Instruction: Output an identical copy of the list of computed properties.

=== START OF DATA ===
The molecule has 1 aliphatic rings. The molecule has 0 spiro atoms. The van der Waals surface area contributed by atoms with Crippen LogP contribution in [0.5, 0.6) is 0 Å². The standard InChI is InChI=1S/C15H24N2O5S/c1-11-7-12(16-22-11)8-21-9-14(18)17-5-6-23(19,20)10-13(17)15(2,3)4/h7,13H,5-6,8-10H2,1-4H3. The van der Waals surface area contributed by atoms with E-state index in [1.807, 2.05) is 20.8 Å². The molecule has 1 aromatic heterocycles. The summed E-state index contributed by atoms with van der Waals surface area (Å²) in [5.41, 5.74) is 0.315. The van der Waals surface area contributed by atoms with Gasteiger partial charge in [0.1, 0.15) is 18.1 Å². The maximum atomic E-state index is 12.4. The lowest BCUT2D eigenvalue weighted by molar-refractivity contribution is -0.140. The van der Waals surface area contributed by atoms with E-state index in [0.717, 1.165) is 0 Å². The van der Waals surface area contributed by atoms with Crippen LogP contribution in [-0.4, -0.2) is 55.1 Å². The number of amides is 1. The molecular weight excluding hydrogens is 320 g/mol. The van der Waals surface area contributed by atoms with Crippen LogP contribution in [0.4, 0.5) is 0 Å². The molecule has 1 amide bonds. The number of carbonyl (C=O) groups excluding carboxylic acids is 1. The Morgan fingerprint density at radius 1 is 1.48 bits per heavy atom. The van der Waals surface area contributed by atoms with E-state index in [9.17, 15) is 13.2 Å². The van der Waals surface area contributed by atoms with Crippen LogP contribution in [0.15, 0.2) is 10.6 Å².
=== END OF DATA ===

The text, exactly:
The molecule has 1 aliphatic rings. The molecule has 0 spiro atoms. The van der Waals surface area contributed by atoms with Crippen LogP contribution in [0.5, 0.6) is 0 Å². The standard InChI is InChI=1S/C15H24N2O5S/c1-11-7-12(16-22-11)8-21-9-14(18)17-5-6-23(19,20)10-13(17)15(2,3)4/h7,13H,5-6,8-10H2,1-4H3. The van der Waals surface area contributed by atoms with E-state index in [1.807, 2.05) is 20.8 Å². The molecule has 1 aromatic heterocycles. The summed E-state index contributed by atoms with van der Waals surface area (Å²) in [5.41, 5.74) is 0.315. The van der Waals surface area contributed by atoms with Gasteiger partial charge in [0.1, 0.15) is 18.1 Å². The maximum atomic E-state index is 12.4. The lowest BCUT2D eigenvalue weighted by molar-refractivity contribution is -0.140. The van der Waals surface area contributed by atoms with E-state index in [0.717, 1.165) is 0 Å². The van der Waals surface area contributed by atoms with Crippen LogP contribution in [-0.4, -0.2) is 55.1 Å². The number of amides is 1. The molecular weight excluding hydrogens is 320 g/mol. The van der Waals surface area contributed by atoms with Crippen LogP contribution in [0.4, 0.5) is 0 Å². The molecule has 1 amide bonds. The number of carbonyl (C=O) groups excluding carboxylic acids is 1. The Morgan fingerprint density at radius 1 is 1.48 bits per heavy atom. The van der Waals surface area contributed by atoms with E-state index in [9.17, 15) is 13.2 Å². The van der Waals surface area contributed by atoms with Crippen LogP contribution in [0.15, 0.2) is 10.6 Å².